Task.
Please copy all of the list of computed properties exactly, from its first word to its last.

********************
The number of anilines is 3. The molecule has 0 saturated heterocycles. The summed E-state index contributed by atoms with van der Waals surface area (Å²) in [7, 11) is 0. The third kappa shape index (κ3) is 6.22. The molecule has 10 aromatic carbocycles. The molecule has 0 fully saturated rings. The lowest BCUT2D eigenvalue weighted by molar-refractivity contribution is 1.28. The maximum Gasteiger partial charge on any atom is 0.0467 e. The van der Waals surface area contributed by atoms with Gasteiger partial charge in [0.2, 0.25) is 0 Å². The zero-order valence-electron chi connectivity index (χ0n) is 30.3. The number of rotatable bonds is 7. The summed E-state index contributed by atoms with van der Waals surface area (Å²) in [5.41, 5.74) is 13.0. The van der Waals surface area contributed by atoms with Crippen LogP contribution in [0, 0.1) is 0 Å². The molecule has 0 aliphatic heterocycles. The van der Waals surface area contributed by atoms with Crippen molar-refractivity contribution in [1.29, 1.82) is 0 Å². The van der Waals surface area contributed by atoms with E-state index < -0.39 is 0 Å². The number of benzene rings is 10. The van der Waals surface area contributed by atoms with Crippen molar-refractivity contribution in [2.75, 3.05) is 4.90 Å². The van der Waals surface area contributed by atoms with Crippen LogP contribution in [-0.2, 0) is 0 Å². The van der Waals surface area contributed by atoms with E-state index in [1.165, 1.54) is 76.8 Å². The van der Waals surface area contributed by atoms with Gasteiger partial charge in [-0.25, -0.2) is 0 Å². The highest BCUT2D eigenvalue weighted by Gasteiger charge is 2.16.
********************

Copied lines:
The number of anilines is 3. The molecule has 0 saturated heterocycles. The summed E-state index contributed by atoms with van der Waals surface area (Å²) in [7, 11) is 0. The third kappa shape index (κ3) is 6.22. The molecule has 10 aromatic carbocycles. The molecule has 0 fully saturated rings. The lowest BCUT2D eigenvalue weighted by molar-refractivity contribution is 1.28. The maximum Gasteiger partial charge on any atom is 0.0467 e. The van der Waals surface area contributed by atoms with Gasteiger partial charge in [0.2, 0.25) is 0 Å². The zero-order valence-electron chi connectivity index (χ0n) is 30.3. The number of rotatable bonds is 7. The summed E-state index contributed by atoms with van der Waals surface area (Å²) in [5.41, 5.74) is 13.0. The van der Waals surface area contributed by atoms with Crippen LogP contribution in [0, 0.1) is 0 Å². The molecule has 0 aliphatic heterocycles. The van der Waals surface area contributed by atoms with Crippen molar-refractivity contribution in [1.29, 1.82) is 0 Å². The van der Waals surface area contributed by atoms with E-state index < -0.39 is 0 Å². The number of benzene rings is 10. The van der Waals surface area contributed by atoms with Crippen molar-refractivity contribution in [2.75, 3.05) is 4.90 Å². The van der Waals surface area contributed by atoms with Crippen LogP contribution in [-0.2, 0) is 0 Å². The van der Waals surface area contributed by atoms with E-state index in [1.165, 1.54) is 76.8 Å². The van der Waals surface area contributed by atoms with Gasteiger partial charge in [-0.25, -0.2) is 0 Å². The highest BCUT2D eigenvalue weighted by Gasteiger charge is 2.16.